Final exams are over, but I’m still grading essays and need to update the tracking sheets for the assignments in a couple of my classes. I have five essays left from my Essay-Writing course — someone failed to submit a final essay, I suspect — and I need to tabulate how many people completed how many homework assignments in that course. (I’ve skimmed them all, just as I skim the discussion board where the students were supposed to be writing regularly, but I haven’t tabulated the work yet.)
My Listening & Speaking course, which was essentially a Conversation course with a few listening exercises thrown in, especially has a pile of assignments I need to tabulate, in the form of CD-ROMs on my desk, plus the odd file on my computer from students who (for some reason) couldn’t extract the file, couldn’t burn it to CD, or whatever. (I think next semester, for bookkeeping purposes, I’m going to demand they burn their work to CD-RW, and keep a copy on file; after completion of a task, I’ll return the CD-RW but I’ll demand a final archive of everything at the end of semester so I definitely have a record to check.)
I’m relatively pleased with the results for that course — Listening & Speaking — by the way, consider that I used a totally new grading structure. The problem with grading assignments in a speaking and listening course is not that the grades are subjective, because to be honest, almost all useful grading in a language course is on some level subjective. You can set up specific skills or tasks, specific “grading rubrics” as those studying pedagogy like to call them, but not only is the rubric, in the end, subjective — you have to prioritize skills and pick and choose them, and no matter what methodology you focus on, no matter how much theory supports you, the reality is that three hours a week is really unlikely to result in increased fluency, accuracy, or whatever it is you’re grading. At least not over a single semester.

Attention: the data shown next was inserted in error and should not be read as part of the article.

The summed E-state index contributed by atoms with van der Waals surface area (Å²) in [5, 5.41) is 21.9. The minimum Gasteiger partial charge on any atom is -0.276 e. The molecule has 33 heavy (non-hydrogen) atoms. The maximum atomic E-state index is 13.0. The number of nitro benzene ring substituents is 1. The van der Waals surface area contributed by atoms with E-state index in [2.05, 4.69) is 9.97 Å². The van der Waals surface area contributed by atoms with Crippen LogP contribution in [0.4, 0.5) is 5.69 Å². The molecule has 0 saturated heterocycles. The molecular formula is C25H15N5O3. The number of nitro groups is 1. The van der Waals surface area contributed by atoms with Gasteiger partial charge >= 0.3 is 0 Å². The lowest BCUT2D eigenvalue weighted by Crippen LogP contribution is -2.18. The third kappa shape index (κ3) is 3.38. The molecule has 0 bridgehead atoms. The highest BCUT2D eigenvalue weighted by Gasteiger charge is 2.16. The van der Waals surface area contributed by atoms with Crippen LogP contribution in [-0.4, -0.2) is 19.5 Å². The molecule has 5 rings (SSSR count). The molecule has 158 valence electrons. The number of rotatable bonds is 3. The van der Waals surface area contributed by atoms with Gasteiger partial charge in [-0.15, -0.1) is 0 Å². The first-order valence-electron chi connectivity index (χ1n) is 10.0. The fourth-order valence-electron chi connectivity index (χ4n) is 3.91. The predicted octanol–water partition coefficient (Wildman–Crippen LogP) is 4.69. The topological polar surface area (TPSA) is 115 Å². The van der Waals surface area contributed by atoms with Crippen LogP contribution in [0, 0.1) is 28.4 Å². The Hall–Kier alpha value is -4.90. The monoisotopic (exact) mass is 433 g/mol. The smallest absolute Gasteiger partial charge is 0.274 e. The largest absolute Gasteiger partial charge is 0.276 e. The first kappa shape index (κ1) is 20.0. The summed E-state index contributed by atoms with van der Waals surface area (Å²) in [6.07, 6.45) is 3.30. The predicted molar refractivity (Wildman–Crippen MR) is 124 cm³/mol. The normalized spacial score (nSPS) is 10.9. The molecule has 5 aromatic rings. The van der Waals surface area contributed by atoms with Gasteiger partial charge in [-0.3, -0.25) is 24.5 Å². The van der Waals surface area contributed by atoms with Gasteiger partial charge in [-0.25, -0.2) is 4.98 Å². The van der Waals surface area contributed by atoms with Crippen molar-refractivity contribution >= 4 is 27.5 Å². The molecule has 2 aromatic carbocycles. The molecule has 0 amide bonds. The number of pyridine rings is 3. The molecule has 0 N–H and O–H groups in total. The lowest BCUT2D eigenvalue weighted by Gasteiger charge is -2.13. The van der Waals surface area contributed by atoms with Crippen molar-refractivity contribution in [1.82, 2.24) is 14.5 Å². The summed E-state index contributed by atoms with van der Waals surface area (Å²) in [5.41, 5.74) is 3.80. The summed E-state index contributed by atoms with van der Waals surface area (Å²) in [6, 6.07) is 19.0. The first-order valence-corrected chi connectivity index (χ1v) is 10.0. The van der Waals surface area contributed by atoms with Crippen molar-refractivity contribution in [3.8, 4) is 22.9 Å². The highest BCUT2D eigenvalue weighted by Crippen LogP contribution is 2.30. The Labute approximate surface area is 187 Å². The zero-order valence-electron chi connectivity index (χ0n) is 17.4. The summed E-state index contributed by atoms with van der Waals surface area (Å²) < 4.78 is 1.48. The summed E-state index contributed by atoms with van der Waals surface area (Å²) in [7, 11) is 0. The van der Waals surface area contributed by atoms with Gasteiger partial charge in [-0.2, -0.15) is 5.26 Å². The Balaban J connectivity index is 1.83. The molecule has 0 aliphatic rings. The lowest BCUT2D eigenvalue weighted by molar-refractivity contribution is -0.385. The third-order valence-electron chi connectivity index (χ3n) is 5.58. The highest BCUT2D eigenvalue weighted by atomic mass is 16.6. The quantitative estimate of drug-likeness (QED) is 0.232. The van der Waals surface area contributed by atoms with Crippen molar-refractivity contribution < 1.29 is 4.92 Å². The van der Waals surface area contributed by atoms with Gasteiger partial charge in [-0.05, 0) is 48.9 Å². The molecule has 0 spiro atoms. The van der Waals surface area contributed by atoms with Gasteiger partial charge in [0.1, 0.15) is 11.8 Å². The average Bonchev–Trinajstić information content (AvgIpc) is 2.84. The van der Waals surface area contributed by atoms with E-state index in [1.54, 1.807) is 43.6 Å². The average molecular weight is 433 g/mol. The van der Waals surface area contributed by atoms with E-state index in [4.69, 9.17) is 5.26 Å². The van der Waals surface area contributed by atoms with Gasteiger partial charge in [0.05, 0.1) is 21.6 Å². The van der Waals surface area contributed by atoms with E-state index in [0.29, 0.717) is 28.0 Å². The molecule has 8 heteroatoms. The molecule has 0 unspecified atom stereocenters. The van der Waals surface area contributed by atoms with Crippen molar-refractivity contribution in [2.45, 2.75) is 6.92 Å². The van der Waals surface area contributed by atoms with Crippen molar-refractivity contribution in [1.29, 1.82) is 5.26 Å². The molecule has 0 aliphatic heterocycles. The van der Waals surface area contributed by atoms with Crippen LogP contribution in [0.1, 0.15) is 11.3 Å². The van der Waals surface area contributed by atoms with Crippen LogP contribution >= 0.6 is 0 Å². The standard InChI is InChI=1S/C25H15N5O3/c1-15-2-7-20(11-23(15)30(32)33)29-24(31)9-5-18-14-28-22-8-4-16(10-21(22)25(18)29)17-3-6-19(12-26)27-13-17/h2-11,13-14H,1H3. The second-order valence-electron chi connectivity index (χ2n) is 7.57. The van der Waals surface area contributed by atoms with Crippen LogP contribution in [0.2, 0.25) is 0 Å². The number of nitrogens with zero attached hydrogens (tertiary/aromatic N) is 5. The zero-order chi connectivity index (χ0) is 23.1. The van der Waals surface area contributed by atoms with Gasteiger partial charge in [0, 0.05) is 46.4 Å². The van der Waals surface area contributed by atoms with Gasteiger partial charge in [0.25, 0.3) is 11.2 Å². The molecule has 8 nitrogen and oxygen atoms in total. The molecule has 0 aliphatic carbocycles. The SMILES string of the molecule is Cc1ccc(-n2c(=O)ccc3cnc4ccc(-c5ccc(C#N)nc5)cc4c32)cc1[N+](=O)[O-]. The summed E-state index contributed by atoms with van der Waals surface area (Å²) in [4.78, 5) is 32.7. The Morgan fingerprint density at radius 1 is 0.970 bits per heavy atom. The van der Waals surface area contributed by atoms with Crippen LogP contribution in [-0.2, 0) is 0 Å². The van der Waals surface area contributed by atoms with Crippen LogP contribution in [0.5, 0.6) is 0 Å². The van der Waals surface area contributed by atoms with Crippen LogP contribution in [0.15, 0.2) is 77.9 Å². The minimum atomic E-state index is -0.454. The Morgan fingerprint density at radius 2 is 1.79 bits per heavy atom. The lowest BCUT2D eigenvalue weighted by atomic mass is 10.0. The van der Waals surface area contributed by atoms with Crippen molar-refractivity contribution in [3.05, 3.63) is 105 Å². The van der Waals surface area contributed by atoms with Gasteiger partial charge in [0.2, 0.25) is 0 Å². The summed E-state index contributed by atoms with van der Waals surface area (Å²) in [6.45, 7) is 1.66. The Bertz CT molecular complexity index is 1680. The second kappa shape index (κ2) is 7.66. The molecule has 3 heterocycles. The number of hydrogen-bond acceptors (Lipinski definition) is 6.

But my approach, this semester, was to acknowledge the subjectivity, make students take part in the subjective process of evaluating work, and to break the homework down into stepped gradations. That is, to make it like a game of Super Mario Brothers. If you’ve never played the game, I’ll summarize it this way: you have to complete a task on each “level” of the game to proceed to the next one. If you don’t beat level 1, you cannot beat level 2. Level three only comes after level 2.
(Actually, in the game, if you know the shortcuts, you can skip levels. And in fact, there were probably one or two students would would have benefitted from skipping a couple of levels, but not many, so I didn’t bother with that sort of thing.)
Instead of levels, there are a series of tasks that students must complete. In the end, I wound up with a series of 8 tasks. Students start with an F for their homework grade, and work themselves up the grading ladder. The first tasks being completed buys them a D, the second, a D+, and so on, all the way up to A+. (The final task, unlike the others, is of their own devising, but must target specific weaknesses of theirs and must be approved by the instructor.) Just like in Super Mario Brothers, there are things that are “certain death” — which, in other words, guarantee you will be deemed as having failed to complete the task — and things that will make you more likely to succeed, like catching the magic[al] mushroom or glowing star.
The positives of this system, besides students having a pretty good idea of where most of their grade will come from and what it currently is, kicked in about halfway through semester. I found students suddenly understood the process of task evaluation better, and were challenging themselves more strenuously. Most of the tasks were tough, but not in a way related to their English level: they were tasks that even someone with poor or middling English could complete: the difficulty was more in terms of preparation, having the guts to do the thing required, and self-motivating.
A few examples include:
- telling the class a funny story about one’s own experience
- recording oneself ranting about a topic of one’s own choice and posting the video to Youtube
- creating a single segment of a radio show akin to This American Life, but dealing with the student’s experience, or with Korea, for a program titled “This Korean Life”